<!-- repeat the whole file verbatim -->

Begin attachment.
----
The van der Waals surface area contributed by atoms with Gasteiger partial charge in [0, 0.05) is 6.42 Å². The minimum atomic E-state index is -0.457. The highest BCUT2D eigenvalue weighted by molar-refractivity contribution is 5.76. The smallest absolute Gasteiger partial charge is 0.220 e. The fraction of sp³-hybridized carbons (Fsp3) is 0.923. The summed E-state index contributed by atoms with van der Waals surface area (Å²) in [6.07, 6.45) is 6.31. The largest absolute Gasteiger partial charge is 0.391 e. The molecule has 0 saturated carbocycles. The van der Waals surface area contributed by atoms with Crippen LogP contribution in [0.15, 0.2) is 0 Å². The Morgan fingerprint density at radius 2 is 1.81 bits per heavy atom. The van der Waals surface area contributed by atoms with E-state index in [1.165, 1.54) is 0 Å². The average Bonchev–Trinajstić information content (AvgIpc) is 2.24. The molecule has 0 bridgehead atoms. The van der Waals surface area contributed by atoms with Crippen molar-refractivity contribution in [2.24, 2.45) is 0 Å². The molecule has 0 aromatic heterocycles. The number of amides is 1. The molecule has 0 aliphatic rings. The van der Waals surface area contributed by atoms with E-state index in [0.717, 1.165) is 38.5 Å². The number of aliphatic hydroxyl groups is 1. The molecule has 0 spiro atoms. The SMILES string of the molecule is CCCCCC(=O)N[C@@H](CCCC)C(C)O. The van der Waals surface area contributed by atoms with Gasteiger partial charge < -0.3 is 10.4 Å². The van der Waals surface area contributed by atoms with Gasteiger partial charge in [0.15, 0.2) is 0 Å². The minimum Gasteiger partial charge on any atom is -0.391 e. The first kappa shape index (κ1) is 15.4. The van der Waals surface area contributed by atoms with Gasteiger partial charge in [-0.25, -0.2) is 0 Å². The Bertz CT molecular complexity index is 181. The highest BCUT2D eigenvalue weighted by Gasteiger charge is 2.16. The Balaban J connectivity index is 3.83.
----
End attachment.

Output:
The van der Waals surface area contributed by atoms with Gasteiger partial charge in [0, 0.05) is 6.42 Å². The minimum atomic E-state index is -0.457. The highest BCUT2D eigenvalue weighted by molar-refractivity contribution is 5.76. The smallest absolute Gasteiger partial charge is 0.220 e. The fraction of sp³-hybridized carbons (Fsp3) is 0.923. The summed E-state index contributed by atoms with van der Waals surface area (Å²) in [6.07, 6.45) is 6.31. The largest absolute Gasteiger partial charge is 0.391 e. The molecule has 0 saturated carbocycles. The van der Waals surface area contributed by atoms with Crippen LogP contribution in [0.15, 0.2) is 0 Å². The Morgan fingerprint density at radius 2 is 1.81 bits per heavy atom. The van der Waals surface area contributed by atoms with E-state index in [1.165, 1.54) is 0 Å². The average Bonchev–Trinajstić information content (AvgIpc) is 2.24. The molecule has 0 bridgehead atoms. The van der Waals surface area contributed by atoms with Crippen molar-refractivity contribution in [2.24, 2.45) is 0 Å². The molecule has 0 aromatic heterocycles. The number of amides is 1. The molecule has 0 aliphatic rings. The van der Waals surface area contributed by atoms with E-state index in [0.717, 1.165) is 38.5 Å². The number of aliphatic hydroxyl groups is 1. The molecule has 0 spiro atoms. The SMILES string of the molecule is CCCCCC(=O)N[C@@H](CCCC)C(C)O. The van der Waals surface area contributed by atoms with Gasteiger partial charge < -0.3 is 10.4 Å². The van der Waals surface area contributed by atoms with Gasteiger partial charge in [0.15, 0.2) is 0 Å². The minimum Gasteiger partial charge on any atom is -0.391 e. The first kappa shape index (κ1) is 15.4. The van der Waals surface area contributed by atoms with Gasteiger partial charge in [-0.25, -0.2) is 0 Å². The Bertz CT molecular complexity index is 181. The highest BCUT2D eigenvalue weighted by Gasteiger charge is 2.16. The Balaban J connectivity index is 3.83.